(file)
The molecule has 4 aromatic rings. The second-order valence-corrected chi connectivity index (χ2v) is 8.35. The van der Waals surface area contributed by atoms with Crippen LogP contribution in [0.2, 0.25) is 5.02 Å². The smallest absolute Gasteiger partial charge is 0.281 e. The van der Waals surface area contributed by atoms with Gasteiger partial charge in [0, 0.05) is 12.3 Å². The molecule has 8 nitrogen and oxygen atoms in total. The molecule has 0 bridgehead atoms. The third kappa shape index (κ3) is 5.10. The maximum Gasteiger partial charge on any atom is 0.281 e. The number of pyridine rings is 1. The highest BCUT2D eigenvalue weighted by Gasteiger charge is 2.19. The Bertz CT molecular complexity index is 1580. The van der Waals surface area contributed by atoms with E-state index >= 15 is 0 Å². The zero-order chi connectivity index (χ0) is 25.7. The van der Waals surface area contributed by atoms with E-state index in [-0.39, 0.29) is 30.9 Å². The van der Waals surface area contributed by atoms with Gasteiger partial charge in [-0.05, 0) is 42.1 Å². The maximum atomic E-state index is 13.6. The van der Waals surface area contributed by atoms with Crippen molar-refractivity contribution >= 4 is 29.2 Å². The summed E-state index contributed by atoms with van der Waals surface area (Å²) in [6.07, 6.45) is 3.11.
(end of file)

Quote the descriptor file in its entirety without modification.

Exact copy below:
The molecule has 4 aromatic rings. The second-order valence-corrected chi connectivity index (χ2v) is 8.35. The van der Waals surface area contributed by atoms with Crippen LogP contribution in [0.2, 0.25) is 5.02 Å². The smallest absolute Gasteiger partial charge is 0.281 e. The van der Waals surface area contributed by atoms with Gasteiger partial charge in [0, 0.05) is 12.3 Å². The molecule has 8 nitrogen and oxygen atoms in total. The molecule has 0 bridgehead atoms. The third kappa shape index (κ3) is 5.10. The maximum Gasteiger partial charge on any atom is 0.281 e. The number of pyridine rings is 1. The highest BCUT2D eigenvalue weighted by Gasteiger charge is 2.19. The Bertz CT molecular complexity index is 1580. The van der Waals surface area contributed by atoms with E-state index >= 15 is 0 Å². The zero-order chi connectivity index (χ0) is 25.7. The van der Waals surface area contributed by atoms with E-state index in [-0.39, 0.29) is 30.9 Å². The van der Waals surface area contributed by atoms with Gasteiger partial charge in [-0.05, 0) is 42.1 Å². The maximum atomic E-state index is 13.6. The van der Waals surface area contributed by atoms with Crippen molar-refractivity contribution >= 4 is 29.2 Å². The summed E-state index contributed by atoms with van der Waals surface area (Å²) in [6.07, 6.45) is 3.11.